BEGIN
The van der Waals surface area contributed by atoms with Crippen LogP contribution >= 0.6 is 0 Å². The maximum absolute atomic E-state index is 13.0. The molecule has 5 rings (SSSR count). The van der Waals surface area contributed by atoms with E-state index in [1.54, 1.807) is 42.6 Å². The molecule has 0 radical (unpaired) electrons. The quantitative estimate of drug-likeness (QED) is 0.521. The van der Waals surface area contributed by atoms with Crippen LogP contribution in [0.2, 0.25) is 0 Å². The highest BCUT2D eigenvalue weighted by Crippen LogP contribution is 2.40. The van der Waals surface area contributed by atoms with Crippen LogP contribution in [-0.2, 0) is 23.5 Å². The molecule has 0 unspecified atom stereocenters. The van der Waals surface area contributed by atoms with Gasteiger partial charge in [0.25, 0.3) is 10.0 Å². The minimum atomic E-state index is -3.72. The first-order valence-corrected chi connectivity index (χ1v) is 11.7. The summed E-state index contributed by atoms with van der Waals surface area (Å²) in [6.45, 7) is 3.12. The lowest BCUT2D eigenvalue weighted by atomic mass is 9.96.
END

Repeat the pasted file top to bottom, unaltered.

The van der Waals surface area contributed by atoms with Crippen LogP contribution >= 0.6 is 0 Å². The maximum absolute atomic E-state index is 13.0. The molecule has 5 rings (SSSR count). The van der Waals surface area contributed by atoms with E-state index in [1.54, 1.807) is 42.6 Å². The molecule has 0 radical (unpaired) electrons. The quantitative estimate of drug-likeness (QED) is 0.521. The van der Waals surface area contributed by atoms with Crippen LogP contribution in [0.2, 0.25) is 0 Å². The highest BCUT2D eigenvalue weighted by Crippen LogP contribution is 2.40. The van der Waals surface area contributed by atoms with Crippen LogP contribution in [-0.2, 0) is 23.5 Å². The molecule has 0 unspecified atom stereocenters. The van der Waals surface area contributed by atoms with Gasteiger partial charge in [0.25, 0.3) is 10.0 Å². The minimum atomic E-state index is -3.72. The first-order valence-corrected chi connectivity index (χ1v) is 11.7. The summed E-state index contributed by atoms with van der Waals surface area (Å²) in [6.45, 7) is 3.12. The lowest BCUT2D eigenvalue weighted by atomic mass is 9.96.